Understanding the higher dimensions is pretty difficult when the words give you mixed messages.

Cell, in usual parlance, is a solid element of something, the notion being a tiling or foam. For example, people who play board games call the squares or hexagons 'cells'. This is because the cells and the whole of playing space (the plane here), are two-dimensional. In essence, one is playing on a regular 2d foam. Games for zero players, like Conway's "Game of Life" are called 'cellular automata'.

When one looks at quickfur's renders, one sees lots of bubbly things which might be thought of as a foam of cells. They are in effect projections of the surface, and the cells cease to be cells in the same manner that cells on a square lattice cease to be cells on the surface of a cube.

Grasping four dimensions, is more than three dimensions. With the right terminology, things are much easier to hold onto.

Any view of four dimensions, is essentially a picture, a plan or a projection. In a picture, there's a top and bottom, so things would fall to the bottom. A plan is a view of the ground from above, so things don't fall in it. A projection is a distorted image of something, usually a plan, such that one can see the innards.

But a projection that looses one dimension is going to be something solid. You have to imagine that you're looking at the solid and its innards, without surface or crossing any bit of it. This is how you see a three-dimensional thing captured to two dimensions. For the greatest part, we can't see the innards of three dimensions like we can see the innards of two dimensions. So people make the bits translucent (so you can see through it), or give an exploded diagram (so you can see part A goes onto part B etc). When you look at quickfur's renders, you have to imagine that the solid thing you build up, is only a picture of something, and you then have to imagine that it has depth perpendicular to the three-dimensional space.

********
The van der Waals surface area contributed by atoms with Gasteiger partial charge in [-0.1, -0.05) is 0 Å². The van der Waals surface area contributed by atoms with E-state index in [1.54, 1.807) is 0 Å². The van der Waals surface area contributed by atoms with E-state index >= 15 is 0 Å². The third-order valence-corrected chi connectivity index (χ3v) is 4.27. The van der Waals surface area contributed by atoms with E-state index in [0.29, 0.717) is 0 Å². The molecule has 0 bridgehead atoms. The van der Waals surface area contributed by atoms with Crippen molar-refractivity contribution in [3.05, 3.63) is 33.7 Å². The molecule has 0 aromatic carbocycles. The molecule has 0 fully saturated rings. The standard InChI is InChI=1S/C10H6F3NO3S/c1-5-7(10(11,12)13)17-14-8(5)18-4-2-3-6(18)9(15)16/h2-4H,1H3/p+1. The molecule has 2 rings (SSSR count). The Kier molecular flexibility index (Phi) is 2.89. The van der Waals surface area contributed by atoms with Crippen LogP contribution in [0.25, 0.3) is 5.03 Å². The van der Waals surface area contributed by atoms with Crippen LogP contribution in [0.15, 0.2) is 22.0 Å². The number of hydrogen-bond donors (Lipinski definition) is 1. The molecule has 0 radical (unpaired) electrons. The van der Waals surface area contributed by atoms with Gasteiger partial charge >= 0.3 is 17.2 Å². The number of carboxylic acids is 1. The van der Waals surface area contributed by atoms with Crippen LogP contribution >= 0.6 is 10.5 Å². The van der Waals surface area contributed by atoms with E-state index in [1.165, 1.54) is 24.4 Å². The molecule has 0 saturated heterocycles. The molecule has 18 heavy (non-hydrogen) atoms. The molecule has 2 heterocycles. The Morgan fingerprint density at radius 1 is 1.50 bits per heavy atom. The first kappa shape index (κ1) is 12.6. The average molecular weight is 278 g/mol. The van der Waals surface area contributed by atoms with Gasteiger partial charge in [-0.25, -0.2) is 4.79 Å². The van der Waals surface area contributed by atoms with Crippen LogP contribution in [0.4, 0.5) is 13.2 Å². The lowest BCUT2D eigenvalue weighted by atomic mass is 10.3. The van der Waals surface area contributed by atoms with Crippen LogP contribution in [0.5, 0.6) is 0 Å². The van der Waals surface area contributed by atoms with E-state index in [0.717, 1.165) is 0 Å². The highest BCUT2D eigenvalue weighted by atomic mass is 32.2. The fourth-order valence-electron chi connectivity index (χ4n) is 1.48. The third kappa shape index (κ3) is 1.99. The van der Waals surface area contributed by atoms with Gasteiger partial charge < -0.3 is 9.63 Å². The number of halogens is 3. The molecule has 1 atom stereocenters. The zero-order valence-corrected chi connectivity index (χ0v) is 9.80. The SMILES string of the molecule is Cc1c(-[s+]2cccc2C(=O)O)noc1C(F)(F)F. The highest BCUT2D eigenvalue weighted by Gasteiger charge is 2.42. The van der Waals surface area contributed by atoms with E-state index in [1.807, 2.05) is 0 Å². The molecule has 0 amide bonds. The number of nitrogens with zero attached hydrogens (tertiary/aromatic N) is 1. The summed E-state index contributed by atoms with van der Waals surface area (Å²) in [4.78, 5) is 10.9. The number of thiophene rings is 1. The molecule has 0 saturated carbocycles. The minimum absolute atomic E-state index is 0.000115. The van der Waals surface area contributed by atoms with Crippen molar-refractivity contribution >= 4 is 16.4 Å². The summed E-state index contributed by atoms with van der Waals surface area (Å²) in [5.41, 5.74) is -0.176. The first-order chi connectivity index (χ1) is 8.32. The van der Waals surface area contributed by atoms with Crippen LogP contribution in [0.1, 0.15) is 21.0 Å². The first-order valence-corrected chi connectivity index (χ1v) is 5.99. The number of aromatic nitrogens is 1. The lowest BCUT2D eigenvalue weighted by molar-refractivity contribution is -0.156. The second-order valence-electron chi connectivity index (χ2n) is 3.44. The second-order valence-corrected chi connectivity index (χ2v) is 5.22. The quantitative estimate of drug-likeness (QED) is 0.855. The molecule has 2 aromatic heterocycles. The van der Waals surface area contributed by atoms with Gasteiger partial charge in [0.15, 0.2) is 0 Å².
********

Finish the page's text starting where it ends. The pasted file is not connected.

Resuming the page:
You next have to understand that some ideas are not hooked to specific dimensions, but are related to solid space. One can hide behind a 2d panel in three dimensions, but in four dimensions, hiding behind a 2d panel is like hiding behind a 1d pole in 3d. You need a three-dimensional panel to hide behind. The words that suggest division of space (plane, wall, face, facing) are thus hooked to N-1 space, while the words that suggest 2d (hedron, hedrix) are hooked to a fixed dimension.

Because we're inventing a lot of new words for a lot of new ideas, we can use linguistic concepts to make life easier. Back in the days at school, one might be taught ladin and greek roots, and construct words like tele.phone = far+i see, and tele.vision = far + image etc. Then there is the idea of regular endings, like a verb /to own/ gives a noun to make the object (ownings), and a noun for the subject (owner). There are regular endings in the PG, for various ideas like this.

One has more room to distinguish between ar.round and sur.round /Sur/ means 'on', so a surface is a face (a dividing thing), that is on (ie contains) something. A surface is divided into surtopes: vertices, edges, surhedra, surchora, or counting down from N, faces, margins, ... The surface is measured in the space where the thing is solid. So the 'surface' of a hexagon is the bit of the hexagon that separates it from the hedrix it falls in.